Introduction
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  1. This series shows you how to use Windows Azure Mobile Services to leverage data in an iOS application.
  2. This means you can use these techniques for iPhone and iPads. And with minimal adjustments, they could be made to work with MacOS, Android, or any app capable of http.
  3. We will create a new mobile service, integrate the mobile service with an iOS app, and then use Microsoft SQL Server Management Studio to control the data the iOS application can consume.
  4. More importantly, Mobile Services enables you to accomplish these tasks within minutes.
  5. Mobile Services allows you add a cloud backend to your Windows 8 Store app in minutes. It is also very useful for iOS and Android developers to get started right away consuming JSON-formatted data through http.
  6. Direct Support for iPhone, Windows Phone & Android is coming soon but I will show you how you can use iOS today, or any other type of client.
  7. I want to show you the under the hood view of web is being abstracted away by the Microsoft tooling. Don't get me wrong, the abstractions are great, but it always helps to look under the hood.
    1. We will use a proxy sniffing tool (Fiddler) to truly understand what is happening under the hood.
  8. Windows Azure Mobile Services (WAMS) is a preview offering that offers a set of cloud services designed to jump start mobile application development.
  9. What I will not cover here today, is the features of Push Notifications and Authentication.

Previous Posts
Part 1 of 5: Introduction to Consuming Azure Mobile Services from iOS http://blogs.msdn.com/b/brunoterkaly/archive/2012/09/26/part-1-of-5-introduction-to-consuming-azure-mobile-services-from-ios.aspx
Part 2 of 5: Introduction to Consuming Azure Mobile Services from iOS http://blogs.msdn.com/b/brunoterkaly/archive/2012/09/26/part-2-of-5-introduction-to-consuming-azure-mobile-services-from-ios.aspx
Part 3 of 5: Introduction to Consuming Azure Mobile Services from iOS http://blogs.msdn.com/b/brunoterkaly/archive/2012/09/26/part-3-of-5-introduction-to-consuming-azure-mobile-services-from-ios.aspx
Part 4 of 5: Introduction to Consuming Azure Mobile Services from iOS http://blogs.msdn.com/b/brunoterkaly/archive/2012/09/26/part-4-of-5-introduction-to-consuming-azure-mobile-services-from-ios.aspx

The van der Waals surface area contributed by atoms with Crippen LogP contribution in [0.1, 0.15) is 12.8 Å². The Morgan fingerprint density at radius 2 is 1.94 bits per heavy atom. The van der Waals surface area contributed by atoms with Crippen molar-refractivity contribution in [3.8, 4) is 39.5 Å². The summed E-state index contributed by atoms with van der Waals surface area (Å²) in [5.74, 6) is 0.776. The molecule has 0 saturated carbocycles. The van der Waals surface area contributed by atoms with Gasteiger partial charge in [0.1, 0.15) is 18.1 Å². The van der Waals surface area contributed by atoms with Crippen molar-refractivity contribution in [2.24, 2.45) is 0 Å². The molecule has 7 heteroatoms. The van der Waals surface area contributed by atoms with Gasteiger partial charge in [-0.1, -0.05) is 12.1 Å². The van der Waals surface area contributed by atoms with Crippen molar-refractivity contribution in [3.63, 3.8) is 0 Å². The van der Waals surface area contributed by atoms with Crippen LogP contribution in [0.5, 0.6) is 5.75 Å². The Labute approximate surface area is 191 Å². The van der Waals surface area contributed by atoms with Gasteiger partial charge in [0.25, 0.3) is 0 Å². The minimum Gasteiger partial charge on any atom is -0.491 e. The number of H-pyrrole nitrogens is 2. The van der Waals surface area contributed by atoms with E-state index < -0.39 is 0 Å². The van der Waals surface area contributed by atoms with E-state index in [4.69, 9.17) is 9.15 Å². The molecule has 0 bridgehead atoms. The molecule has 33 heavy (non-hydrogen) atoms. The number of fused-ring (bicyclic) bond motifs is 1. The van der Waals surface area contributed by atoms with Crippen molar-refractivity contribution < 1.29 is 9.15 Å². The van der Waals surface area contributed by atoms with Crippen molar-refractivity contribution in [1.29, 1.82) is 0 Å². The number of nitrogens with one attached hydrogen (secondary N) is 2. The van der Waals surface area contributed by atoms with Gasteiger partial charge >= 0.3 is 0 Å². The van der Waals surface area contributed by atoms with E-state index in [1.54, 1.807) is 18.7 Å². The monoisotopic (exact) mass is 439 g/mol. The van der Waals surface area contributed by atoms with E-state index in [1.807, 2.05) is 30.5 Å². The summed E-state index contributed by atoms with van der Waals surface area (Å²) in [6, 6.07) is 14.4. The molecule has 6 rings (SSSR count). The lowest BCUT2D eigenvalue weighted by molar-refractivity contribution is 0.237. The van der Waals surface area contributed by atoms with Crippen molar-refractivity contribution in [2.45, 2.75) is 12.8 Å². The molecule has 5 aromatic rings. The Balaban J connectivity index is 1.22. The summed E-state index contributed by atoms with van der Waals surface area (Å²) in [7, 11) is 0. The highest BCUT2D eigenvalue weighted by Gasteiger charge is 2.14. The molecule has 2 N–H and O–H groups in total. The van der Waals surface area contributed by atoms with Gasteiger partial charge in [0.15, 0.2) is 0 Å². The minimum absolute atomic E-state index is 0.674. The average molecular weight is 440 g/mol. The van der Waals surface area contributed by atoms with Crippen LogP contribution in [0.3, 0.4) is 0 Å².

Part 5 of 5: Introduction to Consuming Azure Mobile Services from iOS http://blogs.msdn.com/b/brunoterkaly/archive/2012/09/26/part-5-of-5-introduction-to-consuming-azure-mobile-services-from-ios.aspx
Source Code MobileServicesClient
Download a Free Trial http://www.microsoft.com/click/services/Redirect2.ashx?CR_CC=200114759

This is the goal
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  1. Notice that data is visible.
  2. This data comes from the Windows Azure Mobile Service.
  3. This is what we are going to build
    • There is work to do at the Windows Azure Portal
    • There is code to add to the iOS application that we build with Xcode

You will need a trial account for Windows Azure
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  1. Please sign up for it here:

Assumption: You've signed up for a free trial account for Windows Azure
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  1. The assumption is that you've signed up for a free trial account.
  2. Download the free trial
  3. Once you've signed up, getting to Windows Azure Mobile Services (WAMS) could be more clear.
  4. I start by clicking on BILLING.

Accessing Preview Features
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  1. Since Azure Mobile Services is in preview mode currently, click on PREVIEW FEATURES.

Drilling into Mobile Services
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  1. Click on MANAGE.
  2. This is where we begin creating our Mobile Services project.

Creating a mobile service
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  1. When you click on CREATE A NEW APP and follow through with the ensuing wizard, the following will occur:
    • A SQL Database will be created
    • A web service will be created with a URL that you define
    • A sample Windows 8 application will get generated
      • We will ignore the sample application and create an iOS application instead

How to Create a backend service for your iOS Application
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  1. There is a caveat, though.
    • Our iOS app will not end up in the Windows Store. That should not come as a surprise.

Specifying the URL that our iOS app will use
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  1. This is the URL that will be used by mobile clients to access the mobile service
    • Windows 8, iOS (or any REST-enabled client using http)
    • BrunoToDoService will be in the url used by iOS clients.
  2. We can create a new database or use an existing one.
    • We are creating a new SQL Database. You could use an existing one if you like.
  3. Currently, only the EAST is available for the region.

Specifying the name of the database
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  1. This database is automatically used by the service we just created
  2. We will specify a new server to place the new database in.
  3. You could create a new server as well.

Advanced Settings
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  1. You can choose alternate sizes for the database
    • You can go up to 150gb
    • That is the business edition

All your hard work results in this
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  1. The mobile service has been created
  2. It takes less than a minute.
  3. When the service is created, it is automatically bound to your previously created database.
  4. Next steps will be to start adding data to our database.

Coming next…
How to connect to add records to a database. We will also add a new iOS client.